But the modest size of these demographic gaps suggests that personal status factors will not eclipse the influence of religion. And, in fact, when we control for the impact of education, income, age, gender, marital status, and region, the resulting vote distribution looks very much like that in the table. Indeed, education and income—prime indicators of social class—virtually drop out of a multivariate analysis when these religious measures are included. All this goes to confirm that, to borrow a title from an earlier First Things article, “It’s the Culture, Stupid” (April 1994).
What accounts for these configurations? A simple question, but the answer is complex, and we can suggest only the beginning of one. Certainly these patterns express the distinctive party attachments of religious groups (what political scientists call “party identification”) and, for that matter, their evaluations of the candidates. Evangelical traditionalists are heavily Republican, and liked Bush; Catholic modernists are largely Democratic, and preferred Gore. But these factors are to some degree the product of the groups’ characteristic political attitudes, not only on the great cultural conflicts of the past three decades, but also—to a lesser extent—on economic and “scope of government” issues dating all the way back to the New Deal. The religious constituencies at the heart of the Republican and Democratic coalitions are distinctive on both sets of core issues.
To assess the role of moral issues, we used voters’ opinions on abortion, women’s rights, gay rights, and government-sponsored lotteries. Similarly, to measure New Deal issues and their progeny, we looked at questions on increasing government services, enacting a national health care program, government spending on hunger, aiding minorities, and protecting the environment. For each policy dimension we calculated an overall conservatism/liberalism score. If the new religious order is produced by the political values distinguishing religious groups, we should find the same basic pattern on these two issue complexes that we find in the vote. And we do.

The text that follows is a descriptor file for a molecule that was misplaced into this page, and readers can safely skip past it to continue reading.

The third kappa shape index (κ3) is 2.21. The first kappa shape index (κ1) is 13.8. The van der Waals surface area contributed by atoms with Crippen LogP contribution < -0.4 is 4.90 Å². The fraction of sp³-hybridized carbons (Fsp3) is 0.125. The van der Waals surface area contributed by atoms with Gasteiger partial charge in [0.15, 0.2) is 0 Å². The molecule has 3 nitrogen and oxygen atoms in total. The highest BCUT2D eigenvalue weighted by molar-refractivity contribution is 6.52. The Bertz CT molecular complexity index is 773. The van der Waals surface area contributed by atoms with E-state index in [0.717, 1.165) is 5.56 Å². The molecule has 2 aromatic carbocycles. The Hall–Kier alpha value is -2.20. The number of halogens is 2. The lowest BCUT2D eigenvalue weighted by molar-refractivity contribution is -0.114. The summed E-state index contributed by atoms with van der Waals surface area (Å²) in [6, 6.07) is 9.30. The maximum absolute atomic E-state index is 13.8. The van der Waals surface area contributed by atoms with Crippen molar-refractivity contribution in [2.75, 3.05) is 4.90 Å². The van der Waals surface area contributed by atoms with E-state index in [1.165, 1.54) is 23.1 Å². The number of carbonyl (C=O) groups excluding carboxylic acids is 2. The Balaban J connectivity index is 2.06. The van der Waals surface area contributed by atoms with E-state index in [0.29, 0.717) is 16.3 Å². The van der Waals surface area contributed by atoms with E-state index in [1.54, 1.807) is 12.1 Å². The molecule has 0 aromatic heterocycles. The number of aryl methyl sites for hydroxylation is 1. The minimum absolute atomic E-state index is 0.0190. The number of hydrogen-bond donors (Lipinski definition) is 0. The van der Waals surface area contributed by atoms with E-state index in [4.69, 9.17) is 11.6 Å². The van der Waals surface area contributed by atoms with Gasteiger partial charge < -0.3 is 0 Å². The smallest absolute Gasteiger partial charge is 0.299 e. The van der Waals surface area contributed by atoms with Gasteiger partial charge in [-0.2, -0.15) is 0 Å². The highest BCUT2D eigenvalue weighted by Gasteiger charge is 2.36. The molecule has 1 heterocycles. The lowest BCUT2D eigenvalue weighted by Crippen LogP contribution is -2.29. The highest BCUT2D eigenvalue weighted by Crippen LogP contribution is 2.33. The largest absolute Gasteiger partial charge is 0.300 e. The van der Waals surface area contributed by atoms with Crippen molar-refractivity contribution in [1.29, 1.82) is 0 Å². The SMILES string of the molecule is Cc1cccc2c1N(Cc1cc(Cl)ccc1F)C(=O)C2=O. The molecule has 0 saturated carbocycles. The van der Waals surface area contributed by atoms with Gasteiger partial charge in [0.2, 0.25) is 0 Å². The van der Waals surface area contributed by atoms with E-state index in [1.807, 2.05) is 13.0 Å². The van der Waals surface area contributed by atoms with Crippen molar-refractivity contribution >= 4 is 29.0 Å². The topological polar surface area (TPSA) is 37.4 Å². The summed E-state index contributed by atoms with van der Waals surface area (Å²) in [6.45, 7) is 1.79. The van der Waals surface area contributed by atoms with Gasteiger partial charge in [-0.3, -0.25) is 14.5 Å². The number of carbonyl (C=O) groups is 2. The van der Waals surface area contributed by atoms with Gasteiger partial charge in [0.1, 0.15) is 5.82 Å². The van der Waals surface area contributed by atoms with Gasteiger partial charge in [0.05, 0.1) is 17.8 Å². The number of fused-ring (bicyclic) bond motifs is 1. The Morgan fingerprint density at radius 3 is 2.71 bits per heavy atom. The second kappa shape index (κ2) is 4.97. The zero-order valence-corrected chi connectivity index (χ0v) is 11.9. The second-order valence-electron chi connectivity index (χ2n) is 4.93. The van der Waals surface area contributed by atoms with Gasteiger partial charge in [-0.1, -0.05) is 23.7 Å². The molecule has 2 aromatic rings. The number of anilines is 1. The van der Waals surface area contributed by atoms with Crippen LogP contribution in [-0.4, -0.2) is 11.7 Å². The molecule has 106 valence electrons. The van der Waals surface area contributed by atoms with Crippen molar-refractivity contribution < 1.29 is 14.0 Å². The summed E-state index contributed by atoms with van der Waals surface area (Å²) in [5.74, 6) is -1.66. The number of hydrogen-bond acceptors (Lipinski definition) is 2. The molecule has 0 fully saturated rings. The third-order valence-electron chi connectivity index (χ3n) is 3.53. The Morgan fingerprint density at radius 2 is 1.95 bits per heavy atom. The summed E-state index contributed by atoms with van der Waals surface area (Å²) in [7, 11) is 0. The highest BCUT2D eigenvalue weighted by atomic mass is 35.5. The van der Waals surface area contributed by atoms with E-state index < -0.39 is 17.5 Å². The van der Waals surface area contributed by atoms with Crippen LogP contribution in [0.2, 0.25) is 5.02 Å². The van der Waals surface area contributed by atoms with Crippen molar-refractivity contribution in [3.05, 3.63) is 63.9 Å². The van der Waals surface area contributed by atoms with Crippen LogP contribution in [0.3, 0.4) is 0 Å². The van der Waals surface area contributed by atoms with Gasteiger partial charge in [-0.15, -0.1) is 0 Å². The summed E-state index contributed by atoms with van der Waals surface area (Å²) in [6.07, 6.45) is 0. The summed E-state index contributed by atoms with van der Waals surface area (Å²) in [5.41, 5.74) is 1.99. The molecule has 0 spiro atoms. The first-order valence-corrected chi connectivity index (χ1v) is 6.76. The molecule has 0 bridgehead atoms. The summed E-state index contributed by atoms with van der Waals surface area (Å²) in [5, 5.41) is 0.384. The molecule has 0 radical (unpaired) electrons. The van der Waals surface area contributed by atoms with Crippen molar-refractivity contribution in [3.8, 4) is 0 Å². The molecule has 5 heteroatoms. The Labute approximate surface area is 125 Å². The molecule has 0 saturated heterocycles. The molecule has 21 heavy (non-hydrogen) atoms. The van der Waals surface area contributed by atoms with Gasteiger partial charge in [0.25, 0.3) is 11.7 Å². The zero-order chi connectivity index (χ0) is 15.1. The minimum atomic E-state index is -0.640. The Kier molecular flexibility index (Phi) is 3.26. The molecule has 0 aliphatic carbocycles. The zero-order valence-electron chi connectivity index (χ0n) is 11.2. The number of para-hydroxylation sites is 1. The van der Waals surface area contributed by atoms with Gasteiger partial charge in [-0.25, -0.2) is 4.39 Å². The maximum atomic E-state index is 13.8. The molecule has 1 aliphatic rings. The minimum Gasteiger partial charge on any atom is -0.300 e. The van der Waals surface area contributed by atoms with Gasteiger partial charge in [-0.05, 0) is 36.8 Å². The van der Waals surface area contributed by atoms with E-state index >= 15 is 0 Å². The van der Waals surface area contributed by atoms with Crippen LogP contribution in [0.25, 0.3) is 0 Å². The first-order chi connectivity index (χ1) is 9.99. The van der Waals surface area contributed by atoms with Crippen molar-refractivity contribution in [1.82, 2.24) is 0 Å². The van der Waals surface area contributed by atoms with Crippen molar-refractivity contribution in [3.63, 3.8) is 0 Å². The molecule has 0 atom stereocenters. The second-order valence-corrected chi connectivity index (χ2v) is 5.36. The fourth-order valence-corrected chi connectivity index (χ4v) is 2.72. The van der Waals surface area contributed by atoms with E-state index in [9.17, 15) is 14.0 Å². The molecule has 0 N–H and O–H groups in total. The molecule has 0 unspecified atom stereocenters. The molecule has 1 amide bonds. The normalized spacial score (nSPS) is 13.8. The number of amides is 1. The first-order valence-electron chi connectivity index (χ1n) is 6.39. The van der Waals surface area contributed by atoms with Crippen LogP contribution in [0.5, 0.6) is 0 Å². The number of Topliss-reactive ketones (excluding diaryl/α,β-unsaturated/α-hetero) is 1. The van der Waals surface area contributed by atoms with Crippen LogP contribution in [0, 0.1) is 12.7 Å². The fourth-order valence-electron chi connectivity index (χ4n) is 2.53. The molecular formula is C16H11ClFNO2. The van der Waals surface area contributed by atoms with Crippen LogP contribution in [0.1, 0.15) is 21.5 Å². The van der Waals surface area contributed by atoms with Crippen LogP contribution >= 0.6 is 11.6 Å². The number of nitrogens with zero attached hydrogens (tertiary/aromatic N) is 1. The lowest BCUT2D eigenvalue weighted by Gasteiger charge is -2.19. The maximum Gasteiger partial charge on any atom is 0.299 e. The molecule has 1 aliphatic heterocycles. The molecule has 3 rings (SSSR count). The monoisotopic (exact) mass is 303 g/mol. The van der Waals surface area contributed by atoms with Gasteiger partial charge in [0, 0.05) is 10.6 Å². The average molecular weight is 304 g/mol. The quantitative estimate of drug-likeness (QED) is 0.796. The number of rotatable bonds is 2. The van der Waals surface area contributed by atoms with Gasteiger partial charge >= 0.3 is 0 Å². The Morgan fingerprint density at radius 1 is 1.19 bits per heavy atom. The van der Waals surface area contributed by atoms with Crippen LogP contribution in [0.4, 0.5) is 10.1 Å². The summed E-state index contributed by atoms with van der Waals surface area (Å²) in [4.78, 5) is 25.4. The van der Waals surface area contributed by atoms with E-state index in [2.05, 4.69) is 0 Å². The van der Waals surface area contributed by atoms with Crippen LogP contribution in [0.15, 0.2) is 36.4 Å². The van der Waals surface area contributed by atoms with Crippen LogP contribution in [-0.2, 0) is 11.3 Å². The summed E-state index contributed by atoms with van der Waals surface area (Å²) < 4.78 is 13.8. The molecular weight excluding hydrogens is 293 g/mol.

Sharp cultural issue divisions certainly underlie the voting patterns. Not surprisingly, Latter-day Saints hold the most conservative moral values, but evangelical traditionalists finish a close second, followed at some distance by Catholic, and then mainline, traditionalists. In each major tradition, centrists hug the national averages, while modernists fall on the liberal (and Democratic) side, by only a small margin among evangelicals, but more decisively among Catholics and, especially, mainline Protestants. Indeed, modernist mainliners’ strong moral liberalism matches that of secular voters, and is exceeded only by Jewish voters. Black Protestants, Hispanic Christians, and non-Christian religious minorities fall solidly on the liberal side, close to Catholic modernists, but falling well short of mainline modernists. On the whole, though, the position of religious groups on moral and cultural issues closely mimics their voting pattern.
Although religious groups have distinctive views on social welfare issues as well, the pattern is a little different from that on moral questions. Once again, Latter-day Saints are most conservative, followed closely by evangelical traditionalists, and more distantly by mainline traditionalists. But at this point the story gets more complicated. First, both centrist and modernist evangelicals tilt to the conservative side, as do mainline centrists, perhaps reflecting classic Protestant economic individualism. Second, there is little difference among the three Catholic subgroups, as both traditionalists and modernists fall barely on the conservative side, while centrists sit right on top of the national mean. We can only speculate whether Catholic traditionalists’ relative liberalism (compared to their Protestant counterparts) reflects loyalty to the Church’s historic social teachings or simply a collective memory of the day when Catholics benefited from the New Deal’s social welfare policies. Finally, the liberal side on social welfare issues consists, in order of increasing liberalism, of secular voters, mainline modernists, Hispanic Christians, black Protestants, and Jews.